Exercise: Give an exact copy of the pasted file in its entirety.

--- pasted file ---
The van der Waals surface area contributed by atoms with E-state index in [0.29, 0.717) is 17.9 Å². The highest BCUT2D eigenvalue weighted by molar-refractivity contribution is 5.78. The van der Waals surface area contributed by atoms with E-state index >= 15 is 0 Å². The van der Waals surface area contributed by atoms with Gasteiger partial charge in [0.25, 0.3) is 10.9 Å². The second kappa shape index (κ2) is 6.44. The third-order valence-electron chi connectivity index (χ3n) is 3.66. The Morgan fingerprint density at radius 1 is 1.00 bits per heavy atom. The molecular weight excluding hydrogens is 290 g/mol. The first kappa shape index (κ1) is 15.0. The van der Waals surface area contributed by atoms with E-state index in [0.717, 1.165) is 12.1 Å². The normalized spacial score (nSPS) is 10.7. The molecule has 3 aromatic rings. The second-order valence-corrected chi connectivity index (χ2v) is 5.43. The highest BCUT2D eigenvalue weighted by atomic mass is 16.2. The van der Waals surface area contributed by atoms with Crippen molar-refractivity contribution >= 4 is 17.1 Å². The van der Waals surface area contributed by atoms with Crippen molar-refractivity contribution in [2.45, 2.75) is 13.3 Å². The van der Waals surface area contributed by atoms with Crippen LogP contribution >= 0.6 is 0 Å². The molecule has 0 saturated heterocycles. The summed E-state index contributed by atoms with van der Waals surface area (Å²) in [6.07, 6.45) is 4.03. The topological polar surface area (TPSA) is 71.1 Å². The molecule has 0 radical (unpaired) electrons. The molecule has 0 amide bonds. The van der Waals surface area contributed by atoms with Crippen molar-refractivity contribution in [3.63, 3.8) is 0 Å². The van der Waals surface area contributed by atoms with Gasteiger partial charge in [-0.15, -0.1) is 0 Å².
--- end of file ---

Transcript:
The van der Waals surface area contributed by atoms with E-state index in [0.29, 0.717) is 17.9 Å². The highest BCUT2D eigenvalue weighted by molar-refractivity contribution is 5.78. The van der Waals surface area contributed by atoms with E-state index >= 15 is 0 Å². The van der Waals surface area contributed by atoms with Gasteiger partial charge in [0.25, 0.3) is 10.9 Å². The second kappa shape index (κ2) is 6.44. The third-order valence-electron chi connectivity index (χ3n) is 3.66. The Morgan fingerprint density at radius 1 is 1.00 bits per heavy atom. The molecular weight excluding hydrogens is 290 g/mol. The first kappa shape index (κ1) is 15.0. The van der Waals surface area contributed by atoms with E-state index in [0.717, 1.165) is 12.1 Å². The normalized spacial score (nSPS) is 10.7. The molecule has 3 aromatic rings. The second-order valence-corrected chi connectivity index (χ2v) is 5.43. The highest BCUT2D eigenvalue weighted by atomic mass is 16.2. The van der Waals surface area contributed by atoms with Crippen molar-refractivity contribution >= 4 is 17.1 Å². The van der Waals surface area contributed by atoms with Crippen molar-refractivity contribution in [2.45, 2.75) is 13.3 Å². The van der Waals surface area contributed by atoms with Crippen LogP contribution >= 0.6 is 0 Å². The molecule has 0 saturated heterocycles. The summed E-state index contributed by atoms with van der Waals surface area (Å²) in [6.07, 6.45) is 4.03. The topological polar surface area (TPSA) is 71.1 Å². The molecule has 0 radical (unpaired) electrons. The molecule has 0 amide bonds. The van der Waals surface area contributed by atoms with Crippen molar-refractivity contribution in [3.63, 3.8) is 0 Å². The van der Waals surface area contributed by atoms with Gasteiger partial charge in [-0.15, -0.1) is 0 Å².